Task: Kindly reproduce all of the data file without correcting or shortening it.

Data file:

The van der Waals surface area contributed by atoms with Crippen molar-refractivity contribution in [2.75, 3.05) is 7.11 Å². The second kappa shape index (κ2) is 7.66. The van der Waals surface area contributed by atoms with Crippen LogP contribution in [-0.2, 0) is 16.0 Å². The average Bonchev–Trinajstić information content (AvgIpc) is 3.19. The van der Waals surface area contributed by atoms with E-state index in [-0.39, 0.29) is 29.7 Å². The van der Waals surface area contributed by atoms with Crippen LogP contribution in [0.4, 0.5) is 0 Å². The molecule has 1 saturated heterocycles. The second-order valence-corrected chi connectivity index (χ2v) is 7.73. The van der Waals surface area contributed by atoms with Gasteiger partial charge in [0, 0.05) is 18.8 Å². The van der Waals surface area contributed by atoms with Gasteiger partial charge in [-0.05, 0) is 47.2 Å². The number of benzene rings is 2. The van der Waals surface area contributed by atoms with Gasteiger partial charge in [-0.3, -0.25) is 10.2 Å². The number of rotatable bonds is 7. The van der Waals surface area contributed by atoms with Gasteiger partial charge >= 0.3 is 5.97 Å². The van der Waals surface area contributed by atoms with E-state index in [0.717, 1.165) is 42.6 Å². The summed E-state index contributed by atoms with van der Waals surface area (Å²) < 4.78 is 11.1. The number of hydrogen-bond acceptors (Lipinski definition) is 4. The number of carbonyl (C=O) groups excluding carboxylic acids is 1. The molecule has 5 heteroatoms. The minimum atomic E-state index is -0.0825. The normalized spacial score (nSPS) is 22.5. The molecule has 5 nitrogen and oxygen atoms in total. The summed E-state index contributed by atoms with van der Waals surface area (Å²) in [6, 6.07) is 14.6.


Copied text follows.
The van der Waals surface area contributed by atoms with Crippen molar-refractivity contribution in [2.75, 3.05) is 7.11 Å². The second kappa shape index (κ2) is 7.66. The van der Waals surface area contributed by atoms with Crippen LogP contribution in [-0.2, 0) is 16.0 Å². The average Bonchev–Trinajstić information content (AvgIpc) is 3.19. The van der Waals surface area contributed by atoms with E-state index in [-0.39, 0.29) is 29.7 Å². The van der Waals surface area contributed by atoms with Crippen LogP contribution in [0.4, 0.5) is 0 Å². The molecule has 1 saturated heterocycles. The second-order valence-corrected chi connectivity index (χ2v) is 7.73. The van der Waals surface area contributed by atoms with Gasteiger partial charge in [0, 0.05) is 18.8 Å². The van der Waals surface area contributed by atoms with Gasteiger partial charge in [-0.05, 0) is 47.2 Å². The number of benzene rings is 2. The van der Waals surface area contributed by atoms with Gasteiger partial charge in [-0.3, -0.25) is 10.2 Å². The number of rotatable bonds is 7. The van der Waals surface area contributed by atoms with Gasteiger partial charge >= 0.3 is 5.97 Å². The van der Waals surface area contributed by atoms with E-state index in [0.717, 1.165) is 42.6 Å². The summed E-state index contributed by atoms with van der Waals surface area (Å²) < 4.78 is 11.1. The number of hydrogen-bond acceptors (Lipinski definition) is 4. The number of carbonyl (C=O) groups excluding carboxylic acids is 1. The molecule has 5 heteroatoms. The minimum atomic E-state index is -0.0825. The normalized spacial score (nSPS) is 22.5. The molecule has 5 nitrogen and oxygen atoms in total. The summed E-state index contributed by atoms with van der Waals surface area (Å²) in [6, 6.07) is 14.6.